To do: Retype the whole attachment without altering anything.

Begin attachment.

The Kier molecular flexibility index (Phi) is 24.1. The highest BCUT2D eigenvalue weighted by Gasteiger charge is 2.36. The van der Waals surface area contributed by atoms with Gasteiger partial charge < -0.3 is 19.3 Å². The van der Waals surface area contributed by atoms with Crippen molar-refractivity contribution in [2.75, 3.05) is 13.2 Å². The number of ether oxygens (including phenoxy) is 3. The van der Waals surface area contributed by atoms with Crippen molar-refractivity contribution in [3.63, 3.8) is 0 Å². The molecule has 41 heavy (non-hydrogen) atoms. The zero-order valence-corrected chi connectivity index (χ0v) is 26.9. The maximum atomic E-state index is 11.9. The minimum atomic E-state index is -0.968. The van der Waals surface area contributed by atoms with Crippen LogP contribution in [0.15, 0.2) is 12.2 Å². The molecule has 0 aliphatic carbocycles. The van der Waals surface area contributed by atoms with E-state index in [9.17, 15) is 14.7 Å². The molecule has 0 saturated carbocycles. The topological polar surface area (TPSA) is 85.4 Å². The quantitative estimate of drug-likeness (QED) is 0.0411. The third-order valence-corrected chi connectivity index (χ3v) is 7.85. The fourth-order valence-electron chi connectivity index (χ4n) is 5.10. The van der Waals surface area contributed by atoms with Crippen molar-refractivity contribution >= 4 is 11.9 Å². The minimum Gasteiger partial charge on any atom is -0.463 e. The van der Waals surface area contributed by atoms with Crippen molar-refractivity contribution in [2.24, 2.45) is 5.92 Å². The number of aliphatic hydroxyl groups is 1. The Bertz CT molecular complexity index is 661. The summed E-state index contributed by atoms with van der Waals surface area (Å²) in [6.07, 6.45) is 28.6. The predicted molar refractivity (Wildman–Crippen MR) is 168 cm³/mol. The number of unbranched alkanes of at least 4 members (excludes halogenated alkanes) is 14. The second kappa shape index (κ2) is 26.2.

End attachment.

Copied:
The Kier molecular flexibility index (Phi) is 24.1. The highest BCUT2D eigenvalue weighted by Gasteiger charge is 2.36. The van der Waals surface area contributed by atoms with Gasteiger partial charge < -0.3 is 19.3 Å². The van der Waals surface area contributed by atoms with Crippen molar-refractivity contribution in [2.75, 3.05) is 13.2 Å². The number of ether oxygens (including phenoxy) is 3. The van der Waals surface area contributed by atoms with Crippen molar-refractivity contribution in [3.63, 3.8) is 0 Å². The molecule has 41 heavy (non-hydrogen) atoms. The zero-order valence-corrected chi connectivity index (χ0v) is 26.9. The maximum atomic E-state index is 11.9. The minimum atomic E-state index is -0.968. The van der Waals surface area contributed by atoms with Crippen LogP contribution in [0.15, 0.2) is 12.2 Å². The molecule has 0 aliphatic carbocycles. The van der Waals surface area contributed by atoms with E-state index in [9.17, 15) is 14.7 Å². The molecule has 0 saturated carbocycles. The topological polar surface area (TPSA) is 85.4 Å². The quantitative estimate of drug-likeness (QED) is 0.0411. The third-order valence-corrected chi connectivity index (χ3v) is 7.85. The fourth-order valence-electron chi connectivity index (χ4n) is 5.10. The van der Waals surface area contributed by atoms with Crippen molar-refractivity contribution >= 4 is 11.9 Å². The minimum Gasteiger partial charge on any atom is -0.463 e. The van der Waals surface area contributed by atoms with Crippen molar-refractivity contribution in [2.24, 2.45) is 5.92 Å². The number of aliphatic hydroxyl groups is 1. The Bertz CT molecular complexity index is 661. The summed E-state index contributed by atoms with van der Waals surface area (Å²) in [6.07, 6.45) is 28.6. The predicted molar refractivity (Wildman–Crippen MR) is 168 cm³/mol. The number of unbranched alkanes of at least 4 members (excludes halogenated alkanes) is 14. The second kappa shape index (κ2) is 26.2.